Contrary to Senator Wicker's statements, there was not a thorough investigation as to whether Steve Dickson was involved, because Wicker never spoke to the pilot who was retaliated against.  He did not ask the person who filed the claim if Dickson was involved and to what level. This would be similar to an investigation to determine if a woman was raped by a known person, and not asking her who did it. 

Senator Wicker has documents that identify Dickson's involvement at a level far beyond his simply being the person who received the report, and the recipient of an email stating they would give the pilot a mental health evaluation after the meeting went through. Senator Wicker hung his hat on one fact---that Steve Dickson was not named in the Air 21 suit. But he failed to disclose that "nobody" is allowed to be named in an Air 21 case.  Steve Dickson was the first person deposed because he was the person in charge, and the person fully responsible for the ensuing adverse action. 

The irony of all this is that in the wake of the MAX and the FAA's lack of credibility regarding oversight and followthrough, is Senator Wicker's defense  that Steve Dickson didn't have any knowledge. He was the head of the Flight Operations. How could he possibly not know what was happening in his department? If he abdicated his responsibility on such a monumental level, then what makes these Senators think he wouldn't do the same in the FAA? 

Today, truth is scarier than fiction. This is a story that does not have a happy ending.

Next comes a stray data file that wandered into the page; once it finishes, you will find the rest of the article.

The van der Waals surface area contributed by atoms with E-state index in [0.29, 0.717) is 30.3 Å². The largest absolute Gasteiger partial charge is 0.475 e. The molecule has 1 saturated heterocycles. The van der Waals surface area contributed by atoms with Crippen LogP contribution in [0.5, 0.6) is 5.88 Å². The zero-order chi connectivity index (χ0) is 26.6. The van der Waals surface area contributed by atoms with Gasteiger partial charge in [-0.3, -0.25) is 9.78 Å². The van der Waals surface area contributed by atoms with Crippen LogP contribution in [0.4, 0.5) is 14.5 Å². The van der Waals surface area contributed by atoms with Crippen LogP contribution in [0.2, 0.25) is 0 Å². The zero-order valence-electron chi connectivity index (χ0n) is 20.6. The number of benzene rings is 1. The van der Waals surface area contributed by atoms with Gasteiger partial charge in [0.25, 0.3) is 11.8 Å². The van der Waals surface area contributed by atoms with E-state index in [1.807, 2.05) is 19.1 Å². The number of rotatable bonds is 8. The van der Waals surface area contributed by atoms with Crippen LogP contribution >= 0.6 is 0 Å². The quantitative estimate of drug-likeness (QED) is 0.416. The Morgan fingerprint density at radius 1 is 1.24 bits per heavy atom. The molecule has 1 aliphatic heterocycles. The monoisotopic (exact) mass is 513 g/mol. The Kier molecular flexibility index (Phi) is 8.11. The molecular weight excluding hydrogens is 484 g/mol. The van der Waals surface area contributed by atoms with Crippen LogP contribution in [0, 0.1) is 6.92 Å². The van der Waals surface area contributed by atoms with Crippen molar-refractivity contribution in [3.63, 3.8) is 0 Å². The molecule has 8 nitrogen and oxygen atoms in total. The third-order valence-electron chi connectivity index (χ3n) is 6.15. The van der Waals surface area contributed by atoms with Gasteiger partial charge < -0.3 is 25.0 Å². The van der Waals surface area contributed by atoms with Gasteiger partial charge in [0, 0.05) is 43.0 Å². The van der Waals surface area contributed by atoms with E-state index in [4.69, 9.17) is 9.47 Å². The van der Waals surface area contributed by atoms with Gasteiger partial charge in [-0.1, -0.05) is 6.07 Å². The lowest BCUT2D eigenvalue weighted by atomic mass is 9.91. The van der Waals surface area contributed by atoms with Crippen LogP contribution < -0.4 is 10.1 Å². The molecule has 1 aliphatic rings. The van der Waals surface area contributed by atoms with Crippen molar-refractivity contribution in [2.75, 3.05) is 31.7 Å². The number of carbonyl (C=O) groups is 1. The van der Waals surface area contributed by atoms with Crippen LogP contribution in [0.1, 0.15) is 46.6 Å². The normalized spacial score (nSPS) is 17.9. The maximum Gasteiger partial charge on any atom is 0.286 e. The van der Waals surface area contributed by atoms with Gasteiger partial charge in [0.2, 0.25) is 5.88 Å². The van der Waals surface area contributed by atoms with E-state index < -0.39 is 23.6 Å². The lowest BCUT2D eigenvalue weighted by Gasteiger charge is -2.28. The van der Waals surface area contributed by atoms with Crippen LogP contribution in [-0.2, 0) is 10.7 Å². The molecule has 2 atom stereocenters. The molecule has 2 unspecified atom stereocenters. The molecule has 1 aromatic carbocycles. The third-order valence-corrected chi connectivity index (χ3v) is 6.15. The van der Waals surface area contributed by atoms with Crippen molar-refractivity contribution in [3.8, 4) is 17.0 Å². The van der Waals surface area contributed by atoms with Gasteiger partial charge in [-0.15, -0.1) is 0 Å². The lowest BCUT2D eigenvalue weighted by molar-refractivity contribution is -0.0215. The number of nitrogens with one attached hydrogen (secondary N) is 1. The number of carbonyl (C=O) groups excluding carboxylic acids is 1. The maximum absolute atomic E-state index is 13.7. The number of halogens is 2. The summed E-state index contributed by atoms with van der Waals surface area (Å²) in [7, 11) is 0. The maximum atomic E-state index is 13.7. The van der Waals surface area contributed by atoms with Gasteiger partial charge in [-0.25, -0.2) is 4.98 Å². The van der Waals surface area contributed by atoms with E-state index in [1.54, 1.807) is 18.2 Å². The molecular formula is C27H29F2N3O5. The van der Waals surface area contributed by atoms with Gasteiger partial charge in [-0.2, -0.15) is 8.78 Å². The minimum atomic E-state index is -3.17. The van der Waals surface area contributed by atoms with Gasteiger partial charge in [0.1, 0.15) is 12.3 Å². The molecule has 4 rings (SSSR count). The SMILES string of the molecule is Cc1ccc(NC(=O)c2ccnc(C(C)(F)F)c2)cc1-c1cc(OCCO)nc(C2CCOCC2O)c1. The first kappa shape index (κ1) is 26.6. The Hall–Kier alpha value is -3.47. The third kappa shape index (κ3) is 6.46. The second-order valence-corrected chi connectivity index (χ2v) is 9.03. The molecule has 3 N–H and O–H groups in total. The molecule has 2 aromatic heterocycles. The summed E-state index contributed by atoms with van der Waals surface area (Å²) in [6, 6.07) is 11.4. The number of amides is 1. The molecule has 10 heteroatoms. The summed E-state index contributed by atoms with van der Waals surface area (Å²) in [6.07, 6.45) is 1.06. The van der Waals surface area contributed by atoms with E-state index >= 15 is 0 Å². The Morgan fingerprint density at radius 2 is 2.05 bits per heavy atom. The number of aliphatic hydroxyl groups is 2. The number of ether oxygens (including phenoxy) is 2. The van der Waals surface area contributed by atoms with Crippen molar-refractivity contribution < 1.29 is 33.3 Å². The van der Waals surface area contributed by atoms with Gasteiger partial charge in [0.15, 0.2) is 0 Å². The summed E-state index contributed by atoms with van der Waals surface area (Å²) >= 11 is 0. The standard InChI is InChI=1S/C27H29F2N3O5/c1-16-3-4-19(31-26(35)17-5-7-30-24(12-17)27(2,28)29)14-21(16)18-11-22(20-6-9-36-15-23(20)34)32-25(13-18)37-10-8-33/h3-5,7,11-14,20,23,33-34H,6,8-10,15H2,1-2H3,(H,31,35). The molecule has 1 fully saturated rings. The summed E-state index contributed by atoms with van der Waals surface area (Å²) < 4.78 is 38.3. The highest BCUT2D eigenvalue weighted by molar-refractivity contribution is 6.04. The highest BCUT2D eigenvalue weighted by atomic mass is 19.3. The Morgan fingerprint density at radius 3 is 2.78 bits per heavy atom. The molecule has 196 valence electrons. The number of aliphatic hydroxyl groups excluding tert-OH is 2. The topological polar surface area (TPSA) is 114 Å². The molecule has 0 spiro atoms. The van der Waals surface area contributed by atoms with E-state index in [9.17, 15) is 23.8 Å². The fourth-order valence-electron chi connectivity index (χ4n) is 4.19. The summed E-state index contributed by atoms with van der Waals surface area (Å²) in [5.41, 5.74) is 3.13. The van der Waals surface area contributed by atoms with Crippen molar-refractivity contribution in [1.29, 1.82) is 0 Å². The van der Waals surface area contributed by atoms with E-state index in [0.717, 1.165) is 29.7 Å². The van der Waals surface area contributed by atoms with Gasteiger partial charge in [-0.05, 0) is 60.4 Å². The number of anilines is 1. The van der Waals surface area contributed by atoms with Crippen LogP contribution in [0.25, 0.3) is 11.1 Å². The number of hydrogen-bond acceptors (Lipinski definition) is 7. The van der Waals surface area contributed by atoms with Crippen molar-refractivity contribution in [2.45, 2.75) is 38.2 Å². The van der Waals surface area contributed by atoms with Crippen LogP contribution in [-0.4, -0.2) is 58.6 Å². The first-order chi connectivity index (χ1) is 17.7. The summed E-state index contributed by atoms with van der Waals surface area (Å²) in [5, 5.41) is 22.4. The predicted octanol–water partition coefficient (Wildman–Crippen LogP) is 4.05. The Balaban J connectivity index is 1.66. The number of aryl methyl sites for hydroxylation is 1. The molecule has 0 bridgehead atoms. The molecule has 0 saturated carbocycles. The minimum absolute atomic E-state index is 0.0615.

Enjoy the journey!
XO Karlene 


Thursday, July 11, 2019

FAA Administrator

July 10, 2019 FAA Administrator 
Vote 14-12
A Party Decision?


During my doctoral research I conducted a critical analysis of our aviation industry in order to address the OIG's 2016 concerns as to pilot error, lack of monitoring ability, and a reduction in manual flight skills. If we always blame the pilot, nothing will ever change. 

What I discovered was that Safety Culture at airlines is severely lacking and impacting pilot training and operational performance. This is nothing the FAA hasn't known for years, but now we have the data beyond accident investigations to clearly see the reasons as to why.  The research speaks volumes: Safety Culture, Training, Understanding, Aviation Passion: The impact on Manual Flight and Operational Performance

A series of airline crashes, Air France Flight 447, Colgan Air Flight 3407, American Airlines Flight 587, Asiana Flight 214, UPS Flight 1354, Lion Air Flight 602, Ethiopian Flight 302, and Altas Flight 3591 all had a common factor: Safety Culture. 

Each of the above accidents can be traced back to Flight Operations and Organizational decisions that placed profit before safety. Safety culture is comprised of just, flexible, informed, learning, and reporting cultures. The issues become further exacerbated under the reporting culture requirement when employees bring forth internal safety concerns to senior leadership, and they are retaliated against for offering such help. They are further condemned as whistle blowers in the media, when all they were doing was trying to improve safety. 

Watch the video of the Hearing, where Senator Wicker states an "extensive review" of Captain Dickson's participation in a retaliatory action was conducted. I would disagree that it is possible to conduct an extensive review unless all parties involved were interviewed. In this case they were not. Furthermore, Senator Wicker stated that Dickson was never named in a whistle blower action; however, the whistle blower law "Air 21" is prohibited from naming individuals, but only the organization.  Nobody disagrees that Captain Dickson had a lengthy airline and military career, the disagreement is using that fact as that qualification standard to become the FAA Administrator.